Join Mary Jane Begin for an in-depth discussion in this video What is your focal point?, part of The Elements of Composition for Illustrators.
- If someone asks you, "What's your point?" when you're telling a story or explaining something, they want to know the main theme or reason for telling it. The same could be said of the focal point. An artist should identify the focal point, what the viewer should look at first, based on what is most important for the viewer to understand in an illustration. Understanding what your point of focus should be and why will help decision making for directing the viewer's attention. In an image that tells a story, it might be most important to identify a main character as the first point of focus.
In this illustration, color saturation brings our attention first to what we can assume is the main character in the scene. And here we understand the main focus is accomplished by providing contrast of cool against a sea of warm color. This image uses a high contrast of value to accomplish the same goal. A vibrating, complimentary relationship can draw the attention to the face, as well. The main character's facial expression is important for expressing the story and idea in this piece.
Notice how we look between these two focal points because of the color usage. It's critical for conveying meaning. Contrasting textures can also lead the eye to the point of focus, either in black and white or color. The focal point in images that tell stories might alternatively be on the key moment of an event, as well as an important character. Contrast moves our eyes first to the pivotal moment of action and expression here. With conceptual illustration that is focused more on an idea than an event, the focal point should be something that helps to communicate the idea with clarity.
The point of focus here is about a key piece of information that creates a clear understanding of the image's meaning. The main concept is about the juxtaposition of contrasting elements. A woman, as a birch tree, releasing herself from the forest with the ax. Using contrast of saturation, value and light in this composition communicates the idea and helps to move the viewer from focal point, the ax, to other important information in the image.
The direction of the three points of interests is triangular and keeps the viewer in the scene, starting with the focal point. In any image, the focal point is established by using the highest level of contrast to get the viewer to look at something in the illustration that's deemed most important. Knowing what you're trying to say in your illustration and understanding all the ways to create contrast will guide you to the best possible focal point in your piece and provide the greatest clarity for expressing yourself. With a story or an illustration, you never want the listener or viewer to be asking, "What's your point?" If they do, you know you haven't been expressing yourself clearly to them.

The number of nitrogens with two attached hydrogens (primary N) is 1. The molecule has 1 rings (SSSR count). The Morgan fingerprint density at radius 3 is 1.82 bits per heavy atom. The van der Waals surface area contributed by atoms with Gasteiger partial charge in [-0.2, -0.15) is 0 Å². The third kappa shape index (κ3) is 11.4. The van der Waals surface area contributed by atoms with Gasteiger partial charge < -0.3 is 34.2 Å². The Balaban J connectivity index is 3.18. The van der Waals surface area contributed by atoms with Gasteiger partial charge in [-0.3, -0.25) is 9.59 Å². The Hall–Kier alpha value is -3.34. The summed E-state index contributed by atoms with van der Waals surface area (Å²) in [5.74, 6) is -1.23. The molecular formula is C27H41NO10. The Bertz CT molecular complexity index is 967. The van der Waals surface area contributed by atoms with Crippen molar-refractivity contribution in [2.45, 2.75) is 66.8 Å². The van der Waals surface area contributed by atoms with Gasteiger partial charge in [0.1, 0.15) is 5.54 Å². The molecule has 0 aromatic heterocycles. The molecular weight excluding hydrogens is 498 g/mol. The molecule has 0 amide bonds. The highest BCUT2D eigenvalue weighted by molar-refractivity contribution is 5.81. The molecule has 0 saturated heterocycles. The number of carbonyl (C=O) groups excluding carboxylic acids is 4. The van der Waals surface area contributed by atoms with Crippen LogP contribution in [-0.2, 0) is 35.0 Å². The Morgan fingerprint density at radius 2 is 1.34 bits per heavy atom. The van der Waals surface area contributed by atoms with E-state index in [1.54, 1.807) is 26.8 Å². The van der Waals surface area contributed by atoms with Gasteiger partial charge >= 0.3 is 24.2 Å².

And as an illustrator that is, of course, the point.
This course will help to clarify best practices for developing any artistic or illustrated composition. Shaping the elements; marrying concept to composition; engaging the editing eye; achieving balance, unity, directional movement, and perspective; and exploring point of view and focal points are all topics covered in these lessons. Author (and professional artist) Mary Jane Begin also explores the major and minor pitfalls of a weak composition and explains the six compositional rules that lead to the best end results! See the steps in action in the final chapter, where Mary Jane designs a concept for lynda.com.
Then share what you've learned with the lynda.com community. Take the three challenges Mary Jane issues in the course and post your results to Facebook and Twitter, using the hashtag #learnatlynda. We can't wait to see your illustrations!
- Directing with lines
- Designing the negative space
- Creating a consistency of style
- Adding movement with dynamic diagonals, edges, and contrast
- Creating depth of field with perspective
- Using—and breaking—the rules
- Choosing a size and medium for artwork